West Auburn – A new use for the automobile has been found. Claude Swisher hitched his new Ford on to the hay fork and unloaded a large load of hay in his barn in four minutes. ALSO We learn that Arthur Lacey, a former West Auburn boy and graduate of Yale, has gone to the Mexican border with his company.
Susquehanna – Since G.D. Dephew has been appointed shop superintendent of the local Erie shops many changes have been made which greatly benefit our local workmen. A large number of men who have been employed elsewhere have been given their old positions here, and this is all due through the efforts of Mr. Dephew. Several of our townspeople have been appointed foremen, and everything done for their men by the new shop superintendent shows that he is a man of great ability, sound judgment and is capable of handling men.
Franklin Forks – Franklin Forks and Salt Springs schools will commence September 4, with Miss Mae Smith and Miss Sara Bailey as teachers.
Uniondale – The store of J.N. Cable was burglarized Monday night. Several dollars’ worth of cutlery, shoes, etc., were taken.
Uniondale/Forest City – A resident of Uniondale [who will go unnamed] was charged with assault and battery and wantonly pointing fire arms, was brought before Judge Denny and laid the whole blamed business on his wife. He declared he never had trouble with anyone but her, and he never would have drank had she not nagged him. He is a tall, large man, and it was ludicrous to say the least, to have him lay all the blame on a frail little woman. Upon his promise to cut out the booze, get rid of his guns and keep sober, the Judge dealt gently with him, sentencing him to pay the costs, a fine of $5 and 15 days in the county jail. When he said he lived at Uniondale, Judge Denny asked him how he could get drunk in that place, and where he got the whiskey. He said, “Oh I get it most anywhere, I went to Forest City, and I had a pint bottle.”
Middletown – The base ball game between Brogan Hill and Middletown, held on the Coleman diamond, was a decided victory for our boys, the score being 11-16. T. Golden pitched fine ball and F. Guiton hasn’t lost his eye for batting yet. Curley’s fast fielding and Watson’s work on first won much credit for the team.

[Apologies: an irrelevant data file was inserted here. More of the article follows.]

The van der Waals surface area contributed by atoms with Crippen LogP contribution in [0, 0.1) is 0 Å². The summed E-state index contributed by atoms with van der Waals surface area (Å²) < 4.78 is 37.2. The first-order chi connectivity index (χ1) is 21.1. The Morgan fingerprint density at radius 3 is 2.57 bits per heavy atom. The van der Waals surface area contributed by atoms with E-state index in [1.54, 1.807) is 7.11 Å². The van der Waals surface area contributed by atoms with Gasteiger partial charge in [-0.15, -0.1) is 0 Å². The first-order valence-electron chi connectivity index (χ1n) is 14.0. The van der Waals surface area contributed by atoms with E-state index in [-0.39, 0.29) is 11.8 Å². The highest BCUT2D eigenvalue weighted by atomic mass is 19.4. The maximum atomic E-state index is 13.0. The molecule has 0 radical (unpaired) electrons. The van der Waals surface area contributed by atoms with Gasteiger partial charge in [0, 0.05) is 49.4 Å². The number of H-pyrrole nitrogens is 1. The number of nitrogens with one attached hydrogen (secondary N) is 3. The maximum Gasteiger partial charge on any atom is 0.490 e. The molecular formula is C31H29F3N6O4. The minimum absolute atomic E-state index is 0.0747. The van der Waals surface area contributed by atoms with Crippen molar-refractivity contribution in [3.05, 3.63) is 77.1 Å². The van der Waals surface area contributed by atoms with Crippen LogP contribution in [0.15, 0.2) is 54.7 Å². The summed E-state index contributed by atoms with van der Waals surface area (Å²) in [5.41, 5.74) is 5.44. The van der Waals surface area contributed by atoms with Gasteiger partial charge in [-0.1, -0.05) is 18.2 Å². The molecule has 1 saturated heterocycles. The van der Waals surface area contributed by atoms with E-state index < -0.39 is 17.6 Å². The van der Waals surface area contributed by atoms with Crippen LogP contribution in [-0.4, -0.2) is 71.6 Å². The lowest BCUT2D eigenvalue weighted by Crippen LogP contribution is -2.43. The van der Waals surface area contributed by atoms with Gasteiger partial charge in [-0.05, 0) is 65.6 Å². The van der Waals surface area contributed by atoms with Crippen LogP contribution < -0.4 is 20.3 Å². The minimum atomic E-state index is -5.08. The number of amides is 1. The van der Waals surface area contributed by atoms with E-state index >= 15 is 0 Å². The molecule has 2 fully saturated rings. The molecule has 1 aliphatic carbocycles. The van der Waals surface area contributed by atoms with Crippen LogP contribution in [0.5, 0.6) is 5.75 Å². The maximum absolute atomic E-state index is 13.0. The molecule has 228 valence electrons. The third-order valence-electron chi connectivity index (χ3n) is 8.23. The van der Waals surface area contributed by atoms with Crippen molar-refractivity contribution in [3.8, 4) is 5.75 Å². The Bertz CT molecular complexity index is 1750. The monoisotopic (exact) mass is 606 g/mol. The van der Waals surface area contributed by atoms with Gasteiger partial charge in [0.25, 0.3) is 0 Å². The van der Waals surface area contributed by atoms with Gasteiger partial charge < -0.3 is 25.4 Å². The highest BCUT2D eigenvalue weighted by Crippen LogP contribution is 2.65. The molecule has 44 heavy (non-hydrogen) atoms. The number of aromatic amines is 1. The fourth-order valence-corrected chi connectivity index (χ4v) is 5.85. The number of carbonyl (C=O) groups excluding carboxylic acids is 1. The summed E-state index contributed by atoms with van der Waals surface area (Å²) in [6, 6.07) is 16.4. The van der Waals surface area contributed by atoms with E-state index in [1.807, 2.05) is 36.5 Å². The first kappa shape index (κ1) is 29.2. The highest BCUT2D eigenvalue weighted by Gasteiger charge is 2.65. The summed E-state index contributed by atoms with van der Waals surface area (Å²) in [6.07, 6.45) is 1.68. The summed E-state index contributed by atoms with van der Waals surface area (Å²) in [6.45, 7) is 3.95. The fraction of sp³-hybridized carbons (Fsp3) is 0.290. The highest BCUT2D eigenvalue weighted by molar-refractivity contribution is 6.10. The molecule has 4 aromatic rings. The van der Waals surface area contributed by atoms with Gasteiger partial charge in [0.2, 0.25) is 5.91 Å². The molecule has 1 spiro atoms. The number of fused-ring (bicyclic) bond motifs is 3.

News Briefs: More hay has been cut in Susquehanna county this year, in all probability, than ever before within the memory of the “oldest inhabitant.” The barns have proven inadequate to hold the enormous crop, and huge stacks of hay may be seen in almost every farm barnyard. ALSO Gasoline has dropped a cent a gallon, and a drop of another cent is predicted. About the time it gets low enough so the average man can buy a Ford, it will go up again. ALSO One of our valued subscribers, C.S. Gates, of Gordon, Neb., writes us: “In the notice of the death of James P. Gay, the writer states that Calvin C. Gay and M.H. VanScoten are the only survivors of the company. I had the honor of belonging to that company and feel very alive yet.”
200 Years Ago, The Centinel, Montrose, PA, August 20, 1816. MARRIED – At Plymouth (PA) on the 13th inst., by Noah Wadhams, Esq., Mr. Charles C. Curtis, of Kingston (PA), to the amiable Miss Olive Ransom, daughter of Col. George P. Ransom of the former place. Who wants to buy a good FARM? The subscriber will sell his Farm, situated one mile and a half from Montrose, very cheap, to any one that will purchase. The said farm contains ninety five acres, twenty five acres of which are under improvement, with 25 bearing apple trees and a nursery of about 300 trees, principally large enough to set, and a considerable number of peach trees. The farm is well watered and timbered. The terms of sale will be easy and a liberal credit given. For further particulars call on the subscriber who lives on the premises. SIMEON COOK. Bridgewater, August 20, 1816